Homosexual Activism in the Archdiocese of San Francisco.
Is any of this important? Does it matter?
Is any of this important? Does it matter? Why do we do this?
We think it does. We accept that the Church is divinely inspired, and was created for our salvation. We accept the Church's teaching.
So we think it matters because we think our same-sex attracted and "transgender" brothers and sisters matter.
The Catholic Church
teaches that sexual relationships between people of the same
gender are sinful, and thus never to be encouraged. The
Gay Culture of USF, of Catholic Charities and of
MHR assert that sexual relationships between people of the
same gender are not only OK, but to be celebrated. These two
positions cannot be reconciled.
When Faculty at
the highest level of the (Jesuit) University of San
Francisco teach (in a "Catholic" University) that the
Church's teaching on homosexuality is wrong, we think that
Charities staffs an organization that actively recruits
homosexual and "transgendered" persons to be adoptive
parents, and staffs itself at the highest level, with
persons who are openly defiant of the Church's teaching on
homosexuality, they are giving an implicit blessing to that
lifestyle and saying: it's not sinful. We think that
When the entire
community orientation at Most Holy Redeemer revolves around
homsexuality, when parish staff members are willing to quite
openly defy Church rules when the issue is the goodness of
homosexuality, we think that matters.
Again, we think
this matters because we think our same-sex attracted and
"transgender" brothers and sisters matter.
We think Jesus was
born, suffered and died to heal the breach between man and
God caused by sin. He established his Church to carry on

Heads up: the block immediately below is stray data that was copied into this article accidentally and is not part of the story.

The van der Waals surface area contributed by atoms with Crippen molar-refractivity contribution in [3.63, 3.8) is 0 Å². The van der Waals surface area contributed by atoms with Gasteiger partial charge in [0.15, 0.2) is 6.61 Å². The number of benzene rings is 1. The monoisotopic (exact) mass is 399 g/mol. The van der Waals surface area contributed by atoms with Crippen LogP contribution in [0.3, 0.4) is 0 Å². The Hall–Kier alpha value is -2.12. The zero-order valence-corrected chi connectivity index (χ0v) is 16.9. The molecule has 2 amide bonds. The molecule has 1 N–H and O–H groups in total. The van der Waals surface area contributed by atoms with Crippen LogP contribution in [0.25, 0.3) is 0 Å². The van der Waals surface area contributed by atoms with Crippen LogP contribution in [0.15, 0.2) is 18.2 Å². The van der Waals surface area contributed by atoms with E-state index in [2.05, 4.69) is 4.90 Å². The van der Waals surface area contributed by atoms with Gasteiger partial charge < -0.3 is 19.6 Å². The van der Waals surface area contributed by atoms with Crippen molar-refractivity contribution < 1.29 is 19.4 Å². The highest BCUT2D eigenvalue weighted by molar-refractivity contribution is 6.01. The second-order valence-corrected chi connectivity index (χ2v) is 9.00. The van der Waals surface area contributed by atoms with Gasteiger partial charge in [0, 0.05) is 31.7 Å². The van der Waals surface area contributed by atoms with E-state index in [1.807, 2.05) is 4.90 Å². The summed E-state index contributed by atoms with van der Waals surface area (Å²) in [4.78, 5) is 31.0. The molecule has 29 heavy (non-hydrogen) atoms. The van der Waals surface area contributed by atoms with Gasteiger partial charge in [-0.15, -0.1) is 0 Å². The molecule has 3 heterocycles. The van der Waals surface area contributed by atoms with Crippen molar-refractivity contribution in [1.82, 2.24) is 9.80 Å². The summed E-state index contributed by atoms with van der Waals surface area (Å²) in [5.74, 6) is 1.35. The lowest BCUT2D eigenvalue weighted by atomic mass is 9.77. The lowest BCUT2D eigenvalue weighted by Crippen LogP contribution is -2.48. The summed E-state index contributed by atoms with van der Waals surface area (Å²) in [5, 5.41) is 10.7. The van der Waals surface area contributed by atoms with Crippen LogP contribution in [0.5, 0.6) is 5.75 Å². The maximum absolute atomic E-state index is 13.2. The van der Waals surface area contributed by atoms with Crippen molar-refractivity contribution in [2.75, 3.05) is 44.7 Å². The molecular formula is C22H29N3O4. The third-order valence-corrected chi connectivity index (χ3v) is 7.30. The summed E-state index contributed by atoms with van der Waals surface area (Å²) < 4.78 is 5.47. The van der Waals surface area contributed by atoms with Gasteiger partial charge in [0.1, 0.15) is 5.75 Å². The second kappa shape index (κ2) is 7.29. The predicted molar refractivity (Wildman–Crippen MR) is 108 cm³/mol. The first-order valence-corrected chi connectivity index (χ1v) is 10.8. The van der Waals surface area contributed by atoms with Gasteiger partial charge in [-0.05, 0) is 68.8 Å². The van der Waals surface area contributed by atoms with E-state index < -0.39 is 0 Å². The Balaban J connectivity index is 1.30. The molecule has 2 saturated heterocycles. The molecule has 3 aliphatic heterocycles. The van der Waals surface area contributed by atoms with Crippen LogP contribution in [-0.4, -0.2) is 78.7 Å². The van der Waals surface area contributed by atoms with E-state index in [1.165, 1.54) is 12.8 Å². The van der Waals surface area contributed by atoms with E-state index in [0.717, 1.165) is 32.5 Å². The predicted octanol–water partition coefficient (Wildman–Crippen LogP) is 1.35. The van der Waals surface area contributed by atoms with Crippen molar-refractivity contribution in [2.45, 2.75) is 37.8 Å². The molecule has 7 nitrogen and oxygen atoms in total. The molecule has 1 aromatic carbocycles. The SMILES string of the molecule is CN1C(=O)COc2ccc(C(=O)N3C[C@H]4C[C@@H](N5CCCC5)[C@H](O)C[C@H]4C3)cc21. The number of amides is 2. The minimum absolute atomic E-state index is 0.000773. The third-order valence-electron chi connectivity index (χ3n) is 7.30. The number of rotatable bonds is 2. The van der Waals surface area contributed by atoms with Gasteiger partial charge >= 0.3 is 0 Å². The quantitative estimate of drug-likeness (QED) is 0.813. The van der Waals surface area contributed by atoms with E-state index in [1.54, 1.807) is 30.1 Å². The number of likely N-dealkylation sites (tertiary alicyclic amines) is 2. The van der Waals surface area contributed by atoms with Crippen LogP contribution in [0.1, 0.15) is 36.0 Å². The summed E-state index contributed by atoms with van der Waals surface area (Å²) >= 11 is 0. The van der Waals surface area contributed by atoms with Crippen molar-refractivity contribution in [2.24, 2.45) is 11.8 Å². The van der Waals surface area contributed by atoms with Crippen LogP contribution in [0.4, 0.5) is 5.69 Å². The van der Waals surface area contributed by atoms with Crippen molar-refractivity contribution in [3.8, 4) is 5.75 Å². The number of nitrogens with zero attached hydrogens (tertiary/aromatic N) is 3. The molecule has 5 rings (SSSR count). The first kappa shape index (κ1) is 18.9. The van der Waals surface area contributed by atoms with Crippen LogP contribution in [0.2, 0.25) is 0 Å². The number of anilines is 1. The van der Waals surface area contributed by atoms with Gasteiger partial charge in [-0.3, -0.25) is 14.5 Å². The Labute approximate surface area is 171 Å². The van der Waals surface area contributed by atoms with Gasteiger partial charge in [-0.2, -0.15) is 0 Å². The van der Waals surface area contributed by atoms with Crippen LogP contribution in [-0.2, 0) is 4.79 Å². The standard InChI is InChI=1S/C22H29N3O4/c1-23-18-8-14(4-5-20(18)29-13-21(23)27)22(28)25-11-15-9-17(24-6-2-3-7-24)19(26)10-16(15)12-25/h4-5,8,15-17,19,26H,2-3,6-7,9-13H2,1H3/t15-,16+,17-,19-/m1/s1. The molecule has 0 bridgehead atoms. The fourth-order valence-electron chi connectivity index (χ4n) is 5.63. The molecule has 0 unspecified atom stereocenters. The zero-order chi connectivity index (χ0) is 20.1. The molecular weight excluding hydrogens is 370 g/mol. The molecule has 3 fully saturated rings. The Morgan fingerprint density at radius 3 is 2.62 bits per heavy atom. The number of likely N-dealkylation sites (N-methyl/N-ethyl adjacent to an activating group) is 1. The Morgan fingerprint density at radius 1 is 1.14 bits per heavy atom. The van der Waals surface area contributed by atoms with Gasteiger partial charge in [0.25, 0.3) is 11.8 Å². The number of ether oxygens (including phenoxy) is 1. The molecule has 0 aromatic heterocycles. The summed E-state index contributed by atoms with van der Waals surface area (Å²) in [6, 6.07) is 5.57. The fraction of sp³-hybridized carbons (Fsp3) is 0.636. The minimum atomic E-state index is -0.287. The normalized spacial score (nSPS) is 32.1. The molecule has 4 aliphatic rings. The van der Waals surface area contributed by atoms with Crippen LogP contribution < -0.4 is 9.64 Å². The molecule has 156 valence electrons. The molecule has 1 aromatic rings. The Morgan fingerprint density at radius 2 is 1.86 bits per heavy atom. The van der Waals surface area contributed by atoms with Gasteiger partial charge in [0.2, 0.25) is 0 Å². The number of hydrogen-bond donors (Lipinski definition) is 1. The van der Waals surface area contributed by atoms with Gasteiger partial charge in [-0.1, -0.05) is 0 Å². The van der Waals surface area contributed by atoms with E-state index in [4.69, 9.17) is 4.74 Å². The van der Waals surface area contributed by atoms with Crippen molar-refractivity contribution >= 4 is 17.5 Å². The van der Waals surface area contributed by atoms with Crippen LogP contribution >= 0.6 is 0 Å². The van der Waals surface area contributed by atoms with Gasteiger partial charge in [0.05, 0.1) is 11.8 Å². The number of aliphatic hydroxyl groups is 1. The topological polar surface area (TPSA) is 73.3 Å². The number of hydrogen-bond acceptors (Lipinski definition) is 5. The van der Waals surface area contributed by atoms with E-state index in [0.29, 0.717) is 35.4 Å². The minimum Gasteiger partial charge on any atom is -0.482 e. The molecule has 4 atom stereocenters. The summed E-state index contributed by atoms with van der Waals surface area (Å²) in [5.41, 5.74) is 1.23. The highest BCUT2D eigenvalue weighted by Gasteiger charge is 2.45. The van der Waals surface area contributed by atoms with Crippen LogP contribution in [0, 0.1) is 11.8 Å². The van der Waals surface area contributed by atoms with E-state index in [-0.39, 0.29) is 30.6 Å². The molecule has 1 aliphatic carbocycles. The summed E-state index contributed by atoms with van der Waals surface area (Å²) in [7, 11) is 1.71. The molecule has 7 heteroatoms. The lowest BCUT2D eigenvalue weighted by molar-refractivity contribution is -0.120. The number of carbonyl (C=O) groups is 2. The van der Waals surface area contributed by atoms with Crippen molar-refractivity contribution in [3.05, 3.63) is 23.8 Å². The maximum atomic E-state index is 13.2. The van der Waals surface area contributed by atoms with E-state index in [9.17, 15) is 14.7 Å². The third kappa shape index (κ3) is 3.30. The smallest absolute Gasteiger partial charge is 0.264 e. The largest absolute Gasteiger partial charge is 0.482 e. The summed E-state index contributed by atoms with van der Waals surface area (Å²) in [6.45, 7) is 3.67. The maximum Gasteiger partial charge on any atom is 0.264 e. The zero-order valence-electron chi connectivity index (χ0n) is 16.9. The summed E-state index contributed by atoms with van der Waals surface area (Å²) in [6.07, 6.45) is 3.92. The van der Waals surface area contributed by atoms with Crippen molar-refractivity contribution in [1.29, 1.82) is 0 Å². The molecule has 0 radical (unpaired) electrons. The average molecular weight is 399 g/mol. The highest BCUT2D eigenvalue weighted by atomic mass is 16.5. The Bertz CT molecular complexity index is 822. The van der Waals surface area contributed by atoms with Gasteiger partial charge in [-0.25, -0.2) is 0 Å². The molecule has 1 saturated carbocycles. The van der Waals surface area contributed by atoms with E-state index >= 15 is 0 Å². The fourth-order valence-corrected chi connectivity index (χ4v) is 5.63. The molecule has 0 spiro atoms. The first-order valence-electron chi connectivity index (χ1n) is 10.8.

that work. So when the Church of God allows institutions
under its jurisdiction to take actions that instead of
healing that breach, widen it, and put the souls of our
brothers and sisters at risk, we think it is important.
We also realize this question should rightfully be asked: why do we do this?
Because our Bishops haven't.
(UPDATE: we are happy to be able to amend this statement. Today, June 11, 2008, Lifesite News reports that the Archdiocese of San Francisco has finally (after at least 10 years) asked Most Holy Redeemer not to participate in the "Gay Pride" parade. We believe this could only have come from Archbishop George Niederauer, and we thank him for his action in preventing this scandal. But, as we have documented, there is plenty of other scandalous behavior going on at MHR.)
(UPDATE II: We are happy to be able to amend this statement again. Today, August 8, 2012 the Bay Area Reporter reports that drag queens will no longer be allowed at events at Most Holy Redeemer. We humbly applaud the new pastor of Most Holy Redeemer, Fr. Brian Costello, and the Archdiocese of San Francisco for this action. We pray for Fr. Costello, a priest who obviously loves the parishioners of MHR, as he carries out his ministry.
All of us are
sinners. We all need, constantly, to amend our lives. When
we sin the Church gives us the sacrament of confession,
which rights us with God, and allows us to properly rejoin
our Christian community.
But suppose one
is a same-sex attracted man who is struggling to follow the
teaching of the Church. Then what is one to do when one
sees Catholic Charities saying, by its actions, that
homosexual acts are acceptable? Or when one reads a lecture
from a Professor of Theology or hears a homily from the
President or Director of University Ministry at USF,
teaching homosexuality is a gift from God? What is one to do
when the entire community at Most Holy Redeemer Church
teaches that sin is not sin? How does one judge? Which
community is one to join? Which is the Catholic
At that point
(actually, long before such a question could be asked) the
proper ecclesiastical authorities, the Bishops of the
Archdiocese of San Francisco, must fulfill their duty by
loudly and publicly proclaiming the true word of God.
Further, they must dismiss from positions of authority in
the Church those who would teach otherwise.
In San Francisco, as
we have documented, this has not happened. On this issue,
our Bishops have not fulfilled their duty to their brothers
and sisters, to their sons and daughters, to the Church, and
to God, despite overwhelming evidence of the need to do